Twitter’s tip-over: Why eliminating ‘share counts’ may impact usageBy Wendy Bulawa Agudelo
December 8, 2015
A few months ago, social media platform powerhouse Twitter announced plans to alter its design. While some changes were aesthetic, a polarizing decision to remove the “share count” button sent Twitter users, developers and social media pundits into frenzies.
Twitter’s share analytics allow businesses, bloggers and everyday Twitter users to track the value (by share count) of their content. Twitter owners know instantaneously what content is perceived as most valuable. Some may wonder why the removal of the share count button is such a big deal, while others are scratching their heads over Twitter’s baffling decision.
For many, removal of the share count API could be crippling. Bloggers use this data to determine how many times blog posts are shared; social media promoters use it to prove value of ad dollars and service invested; businesses use it as social proof; and third-party application developers may integrate the API into their own applications. While each is reason enough to hit the concern button, businesses currently investing in Twitter within marketing or PR campaigns may also need to consider the following impact:
(1) Platform jumping. Twitter’s decision may result in an “abandon ship” mentality. Because businesses won’t be able to uncover analytics from Twitter the easy (or free!) way, they may simply opt to dump Twitter altogether to focus more on Instagram, Google+, Snapchat, Tumblr or others. There’s no limit to social networking, but now businesses may struggle when their most important demographics use Twitter. There may be a shift in social media engagement, promotion and ad dollar investment, all of which must be considered alongside business goals.
(2) Reduction in valuable content. If brands want to invest their dollars, it is more likely they will focus efforts in areas they can analyze for success. So, although Twitter would remain a used platform, optimal content may be reserved for publishing on alternate social media platforms. The result would be reduced engagement and may potentially diminish Twitter’s relevance.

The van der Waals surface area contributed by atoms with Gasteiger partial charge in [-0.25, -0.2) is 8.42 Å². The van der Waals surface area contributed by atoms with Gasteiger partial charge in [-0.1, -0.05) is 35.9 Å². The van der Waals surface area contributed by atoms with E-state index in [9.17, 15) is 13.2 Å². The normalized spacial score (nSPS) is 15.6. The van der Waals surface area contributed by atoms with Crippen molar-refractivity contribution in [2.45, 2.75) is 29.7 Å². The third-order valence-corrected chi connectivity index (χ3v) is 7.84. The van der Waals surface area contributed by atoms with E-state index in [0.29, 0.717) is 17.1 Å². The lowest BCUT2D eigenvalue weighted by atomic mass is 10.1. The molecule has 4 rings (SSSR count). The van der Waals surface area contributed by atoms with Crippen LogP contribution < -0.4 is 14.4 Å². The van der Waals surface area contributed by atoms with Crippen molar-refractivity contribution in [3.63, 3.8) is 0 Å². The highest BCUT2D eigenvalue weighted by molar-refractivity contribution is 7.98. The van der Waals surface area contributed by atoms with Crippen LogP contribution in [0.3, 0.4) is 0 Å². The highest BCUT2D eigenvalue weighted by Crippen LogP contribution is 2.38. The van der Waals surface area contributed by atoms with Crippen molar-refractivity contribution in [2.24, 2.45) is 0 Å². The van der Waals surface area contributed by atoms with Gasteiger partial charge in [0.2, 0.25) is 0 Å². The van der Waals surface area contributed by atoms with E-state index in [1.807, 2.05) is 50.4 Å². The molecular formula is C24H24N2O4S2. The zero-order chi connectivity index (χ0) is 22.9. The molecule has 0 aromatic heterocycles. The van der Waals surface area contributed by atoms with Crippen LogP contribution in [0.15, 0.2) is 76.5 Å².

(3) Pay-for-play expense. Given that Twitter is now placing valuable data behind a third party (acquired analytics subsidiary GNIP), it seems to be following in Facebook’s pay-for-play footsteps. Could this be an early indicator of a shifting trend in social media, where platforms become increasingly focused on revenue generation? Businesses may need to consider allowing for statistical data in their budgets.
Could Twitter’s move be a step away from the relevance of social media metrics as a whole; or a semi-greedy ploy to force usage of pay-only data analytic services? Many opine that Twitter, a publicly traded company, has lost financial favor over the last year and is therefore seeking new revenue streams (i.e., requiring businesses to sign up with third-party metric companies such as GNIP) to pad its bottom line. Others are simply left confused as to why Twitter would eliminate such a critical and vastly used component of its platform.
For years, Axia PR has counseled clients about the value of both strong social content and analytics to prove public relations success in an increasingly popular digital communications stratosphere. Are Twitter’s changes signaling the beginning of the end of social media metrics as we now know them? Social media will no doubt continue to evolve. Therefore, if you are not yet familiar with the basics, we’re here to lend a hand. Download Axia’s Essential Social Media Management Guide to learn the fundamentals and follow our blog as we continue to unveil how new developments may shift your marketing communications efforts.
Wendy Bulawa Agudelo has more than 15 years of experience in technology, business, consumer and non-profit public relations. She regularly pens feature articles on parenting topics for Bay State Parent Magazine, serves on the Massachusetts Down Syndrome Congress PR Task Force, is a culinary enthusiast and champion for the special needs community.
Featured image credit: 123rf.com
Topics: public relations, shared media
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